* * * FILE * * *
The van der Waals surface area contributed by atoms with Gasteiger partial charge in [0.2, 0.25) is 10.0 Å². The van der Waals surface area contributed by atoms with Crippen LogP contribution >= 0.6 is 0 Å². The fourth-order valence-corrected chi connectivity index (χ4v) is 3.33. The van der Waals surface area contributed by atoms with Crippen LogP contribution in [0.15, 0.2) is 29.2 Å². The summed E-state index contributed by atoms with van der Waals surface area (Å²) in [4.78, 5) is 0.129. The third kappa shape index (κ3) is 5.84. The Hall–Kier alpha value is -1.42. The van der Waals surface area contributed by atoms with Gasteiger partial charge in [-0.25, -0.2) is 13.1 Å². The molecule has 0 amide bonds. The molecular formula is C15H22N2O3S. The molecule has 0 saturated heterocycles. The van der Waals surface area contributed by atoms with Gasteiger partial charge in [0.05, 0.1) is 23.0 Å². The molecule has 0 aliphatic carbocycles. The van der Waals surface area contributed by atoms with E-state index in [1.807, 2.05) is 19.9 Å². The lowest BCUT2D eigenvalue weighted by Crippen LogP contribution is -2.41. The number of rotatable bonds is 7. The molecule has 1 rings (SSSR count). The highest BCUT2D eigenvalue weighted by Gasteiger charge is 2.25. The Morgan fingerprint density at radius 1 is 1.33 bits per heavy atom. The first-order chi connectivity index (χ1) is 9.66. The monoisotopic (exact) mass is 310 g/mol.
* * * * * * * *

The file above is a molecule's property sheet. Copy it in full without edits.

The van der Waals surface area contributed by atoms with Gasteiger partial charge in [0.2, 0.25) is 10.0 Å². The van der Waals surface area contributed by atoms with Crippen LogP contribution >= 0.6 is 0 Å². The fourth-order valence-corrected chi connectivity index (χ4v) is 3.33. The van der Waals surface area contributed by atoms with Crippen LogP contribution in [0.15, 0.2) is 29.2 Å². The summed E-state index contributed by atoms with van der Waals surface area (Å²) in [4.78, 5) is 0.129. The third kappa shape index (κ3) is 5.84. The Hall–Kier alpha value is -1.42. The van der Waals surface area contributed by atoms with Gasteiger partial charge in [-0.25, -0.2) is 13.1 Å². The molecule has 0 amide bonds. The molecular formula is C15H22N2O3S. The molecule has 0 saturated heterocycles. The van der Waals surface area contributed by atoms with Gasteiger partial charge in [0.05, 0.1) is 23.0 Å². The molecule has 0 aliphatic carbocycles. The van der Waals surface area contributed by atoms with E-state index in [1.807, 2.05) is 19.9 Å². The lowest BCUT2D eigenvalue weighted by Crippen LogP contribution is -2.41. The number of rotatable bonds is 7. The molecule has 1 rings (SSSR count). The highest BCUT2D eigenvalue weighted by Gasteiger charge is 2.25. The Morgan fingerprint density at radius 1 is 1.33 bits per heavy atom. The first-order chi connectivity index (χ1) is 9.66. The monoisotopic (exact) mass is 310 g/mol.